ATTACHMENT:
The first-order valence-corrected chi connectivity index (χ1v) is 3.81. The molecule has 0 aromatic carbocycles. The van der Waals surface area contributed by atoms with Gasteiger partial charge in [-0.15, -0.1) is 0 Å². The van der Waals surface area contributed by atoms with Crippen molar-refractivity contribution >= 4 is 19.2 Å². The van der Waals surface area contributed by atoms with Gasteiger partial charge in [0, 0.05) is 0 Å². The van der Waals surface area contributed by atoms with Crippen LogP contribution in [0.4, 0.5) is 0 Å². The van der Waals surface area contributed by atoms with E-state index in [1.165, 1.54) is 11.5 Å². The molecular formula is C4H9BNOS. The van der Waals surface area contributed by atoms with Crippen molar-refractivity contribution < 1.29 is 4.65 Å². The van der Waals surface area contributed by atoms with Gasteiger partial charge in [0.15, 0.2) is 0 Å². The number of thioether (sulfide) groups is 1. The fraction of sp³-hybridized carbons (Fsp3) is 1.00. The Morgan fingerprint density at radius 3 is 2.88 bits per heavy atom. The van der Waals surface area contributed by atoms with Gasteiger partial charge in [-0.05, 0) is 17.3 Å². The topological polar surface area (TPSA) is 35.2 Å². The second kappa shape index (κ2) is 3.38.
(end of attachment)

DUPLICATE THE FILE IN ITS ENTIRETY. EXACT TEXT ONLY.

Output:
The first-order valence-corrected chi connectivity index (χ1v) is 3.81. The molecule has 0 aromatic carbocycles. The van der Waals surface area contributed by atoms with Gasteiger partial charge in [-0.15, -0.1) is 0 Å². The van der Waals surface area contributed by atoms with Crippen molar-refractivity contribution >= 4 is 19.2 Å². The van der Waals surface area contributed by atoms with Gasteiger partial charge in [0, 0.05) is 0 Å². The van der Waals surface area contributed by atoms with Crippen LogP contribution in [0.4, 0.5) is 0 Å². The van der Waals surface area contributed by atoms with E-state index in [1.165, 1.54) is 11.5 Å². The molecular formula is C4H9BNOS. The van der Waals surface area contributed by atoms with Crippen molar-refractivity contribution < 1.29 is 4.65 Å². The van der Waals surface area contributed by atoms with Gasteiger partial charge in [0.15, 0.2) is 0 Å². The number of thioether (sulfide) groups is 1. The fraction of sp³-hybridized carbons (Fsp3) is 1.00. The Morgan fingerprint density at radius 3 is 2.88 bits per heavy atom. The van der Waals surface area contributed by atoms with Gasteiger partial charge in [-0.05, 0) is 17.3 Å². The topological polar surface area (TPSA) is 35.2 Å². The second kappa shape index (κ2) is 3.38.